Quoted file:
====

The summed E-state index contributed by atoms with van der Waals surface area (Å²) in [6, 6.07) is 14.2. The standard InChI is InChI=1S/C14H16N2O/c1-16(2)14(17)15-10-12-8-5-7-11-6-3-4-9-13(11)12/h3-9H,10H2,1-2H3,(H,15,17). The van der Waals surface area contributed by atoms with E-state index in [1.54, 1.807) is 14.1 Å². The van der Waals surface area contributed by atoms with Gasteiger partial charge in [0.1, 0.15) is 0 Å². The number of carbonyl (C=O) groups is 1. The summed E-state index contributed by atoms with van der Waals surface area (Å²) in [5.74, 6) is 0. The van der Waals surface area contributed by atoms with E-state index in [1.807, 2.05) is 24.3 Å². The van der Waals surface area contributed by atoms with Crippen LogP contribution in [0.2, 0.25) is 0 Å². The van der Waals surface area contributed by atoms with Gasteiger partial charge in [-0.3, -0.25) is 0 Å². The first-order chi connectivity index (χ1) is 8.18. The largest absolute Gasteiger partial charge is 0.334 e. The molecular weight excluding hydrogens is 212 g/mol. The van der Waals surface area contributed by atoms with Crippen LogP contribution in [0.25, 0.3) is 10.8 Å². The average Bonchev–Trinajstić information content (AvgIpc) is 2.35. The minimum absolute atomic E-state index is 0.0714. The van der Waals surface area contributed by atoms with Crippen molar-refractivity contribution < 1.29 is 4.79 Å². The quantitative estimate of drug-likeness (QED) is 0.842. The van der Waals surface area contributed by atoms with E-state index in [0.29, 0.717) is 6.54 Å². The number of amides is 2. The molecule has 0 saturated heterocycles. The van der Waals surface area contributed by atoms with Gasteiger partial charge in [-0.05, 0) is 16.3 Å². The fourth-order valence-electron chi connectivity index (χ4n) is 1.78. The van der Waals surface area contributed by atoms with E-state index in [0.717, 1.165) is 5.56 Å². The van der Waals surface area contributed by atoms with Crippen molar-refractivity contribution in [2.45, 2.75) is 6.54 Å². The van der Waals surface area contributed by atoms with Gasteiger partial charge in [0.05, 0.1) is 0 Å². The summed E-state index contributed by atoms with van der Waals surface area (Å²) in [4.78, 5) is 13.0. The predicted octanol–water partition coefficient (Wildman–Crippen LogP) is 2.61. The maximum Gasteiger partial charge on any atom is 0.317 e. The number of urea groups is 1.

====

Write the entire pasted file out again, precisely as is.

The summed E-state index contributed by atoms with van der Waals surface area (Å²) in [6, 6.07) is 14.2. The standard InChI is InChI=1S/C14H16N2O/c1-16(2)14(17)15-10-12-8-5-7-11-6-3-4-9-13(11)12/h3-9H,10H2,1-2H3,(H,15,17). The van der Waals surface area contributed by atoms with E-state index in [1.54, 1.807) is 14.1 Å². The van der Waals surface area contributed by atoms with Gasteiger partial charge in [0.1, 0.15) is 0 Å². The number of carbonyl (C=O) groups is 1. The summed E-state index contributed by atoms with van der Waals surface area (Å²) in [5.74, 6) is 0. The van der Waals surface area contributed by atoms with E-state index in [1.807, 2.05) is 24.3 Å². The van der Waals surface area contributed by atoms with Crippen LogP contribution in [0.2, 0.25) is 0 Å². The van der Waals surface area contributed by atoms with Gasteiger partial charge in [-0.3, -0.25) is 0 Å². The first-order chi connectivity index (χ1) is 8.18. The largest absolute Gasteiger partial charge is 0.334 e. The molecular weight excluding hydrogens is 212 g/mol. The van der Waals surface area contributed by atoms with Crippen LogP contribution in [0.25, 0.3) is 10.8 Å². The average Bonchev–Trinajstić information content (AvgIpc) is 2.35. The minimum absolute atomic E-state index is 0.0714. The van der Waals surface area contributed by atoms with Crippen molar-refractivity contribution < 1.29 is 4.79 Å². The quantitative estimate of drug-likeness (QED) is 0.842. The van der Waals surface area contributed by atoms with E-state index in [0.29, 0.717) is 6.54 Å². The number of amides is 2. The molecule has 0 saturated heterocycles. The van der Waals surface area contributed by atoms with Gasteiger partial charge in [-0.05, 0) is 16.3 Å². The fourth-order valence-electron chi connectivity index (χ4n) is 1.78. The van der Waals surface area contributed by atoms with E-state index in [0.717, 1.165) is 5.56 Å². The van der Waals surface area contributed by atoms with Crippen molar-refractivity contribution in [2.45, 2.75) is 6.54 Å². The van der Waals surface area contributed by atoms with Gasteiger partial charge in [0.05, 0.1) is 0 Å². The summed E-state index contributed by atoms with van der Waals surface area (Å²) in [4.78, 5) is 13.0. The predicted octanol–water partition coefficient (Wildman–Crippen LogP) is 2.61. The maximum Gasteiger partial charge on any atom is 0.317 e. The number of urea groups is 1.